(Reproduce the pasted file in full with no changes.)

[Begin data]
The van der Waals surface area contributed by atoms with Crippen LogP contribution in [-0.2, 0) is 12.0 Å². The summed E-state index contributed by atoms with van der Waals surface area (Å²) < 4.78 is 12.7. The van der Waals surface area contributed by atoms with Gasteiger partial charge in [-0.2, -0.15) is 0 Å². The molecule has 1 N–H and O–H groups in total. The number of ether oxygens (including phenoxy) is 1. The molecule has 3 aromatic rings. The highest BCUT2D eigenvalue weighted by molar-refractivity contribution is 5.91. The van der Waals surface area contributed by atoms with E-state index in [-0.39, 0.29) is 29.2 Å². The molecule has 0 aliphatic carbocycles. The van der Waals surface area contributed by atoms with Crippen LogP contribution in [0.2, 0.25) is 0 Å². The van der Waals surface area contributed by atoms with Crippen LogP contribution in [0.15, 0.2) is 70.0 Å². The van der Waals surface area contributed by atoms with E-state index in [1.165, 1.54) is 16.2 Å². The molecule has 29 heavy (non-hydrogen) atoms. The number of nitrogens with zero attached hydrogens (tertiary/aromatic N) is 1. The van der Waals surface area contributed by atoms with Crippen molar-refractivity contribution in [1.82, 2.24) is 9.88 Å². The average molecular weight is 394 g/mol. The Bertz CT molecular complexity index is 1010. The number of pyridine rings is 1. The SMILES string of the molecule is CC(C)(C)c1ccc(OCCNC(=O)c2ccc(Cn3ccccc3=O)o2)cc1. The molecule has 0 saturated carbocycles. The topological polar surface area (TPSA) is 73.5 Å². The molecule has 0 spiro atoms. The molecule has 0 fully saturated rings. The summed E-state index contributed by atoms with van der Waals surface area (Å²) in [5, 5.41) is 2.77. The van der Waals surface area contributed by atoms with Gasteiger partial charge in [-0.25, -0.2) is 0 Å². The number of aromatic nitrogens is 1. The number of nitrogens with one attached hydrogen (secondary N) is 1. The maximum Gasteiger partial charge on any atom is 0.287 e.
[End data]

The van der Waals surface area contributed by atoms with Crippen LogP contribution in [-0.2, 0) is 12.0 Å². The summed E-state index contributed by atoms with van der Waals surface area (Å²) < 4.78 is 12.7. The van der Waals surface area contributed by atoms with Gasteiger partial charge in [-0.2, -0.15) is 0 Å². The molecule has 1 N–H and O–H groups in total. The number of ether oxygens (including phenoxy) is 1. The molecule has 3 aromatic rings. The highest BCUT2D eigenvalue weighted by molar-refractivity contribution is 5.91. The van der Waals surface area contributed by atoms with E-state index in [-0.39, 0.29) is 29.2 Å². The molecule has 0 aliphatic carbocycles. The van der Waals surface area contributed by atoms with Crippen LogP contribution in [0.2, 0.25) is 0 Å². The van der Waals surface area contributed by atoms with Crippen LogP contribution in [0.15, 0.2) is 70.0 Å². The van der Waals surface area contributed by atoms with E-state index in [1.165, 1.54) is 16.2 Å². The molecule has 29 heavy (non-hydrogen) atoms. The number of nitrogens with zero attached hydrogens (tertiary/aromatic N) is 1. The van der Waals surface area contributed by atoms with Crippen molar-refractivity contribution in [1.82, 2.24) is 9.88 Å². The average molecular weight is 394 g/mol. The Bertz CT molecular complexity index is 1010. The number of pyridine rings is 1. The SMILES string of the molecule is CC(C)(C)c1ccc(OCCNC(=O)c2ccc(Cn3ccccc3=O)o2)cc1. The molecule has 0 saturated carbocycles. The topological polar surface area (TPSA) is 73.5 Å². The molecule has 0 spiro atoms. The molecule has 0 fully saturated rings. The summed E-state index contributed by atoms with van der Waals surface area (Å²) in [5, 5.41) is 2.77. The van der Waals surface area contributed by atoms with Gasteiger partial charge in [-0.25, -0.2) is 0 Å². The number of aromatic nitrogens is 1. The number of nitrogens with one attached hydrogen (secondary N) is 1. The maximum Gasteiger partial charge on any atom is 0.287 e.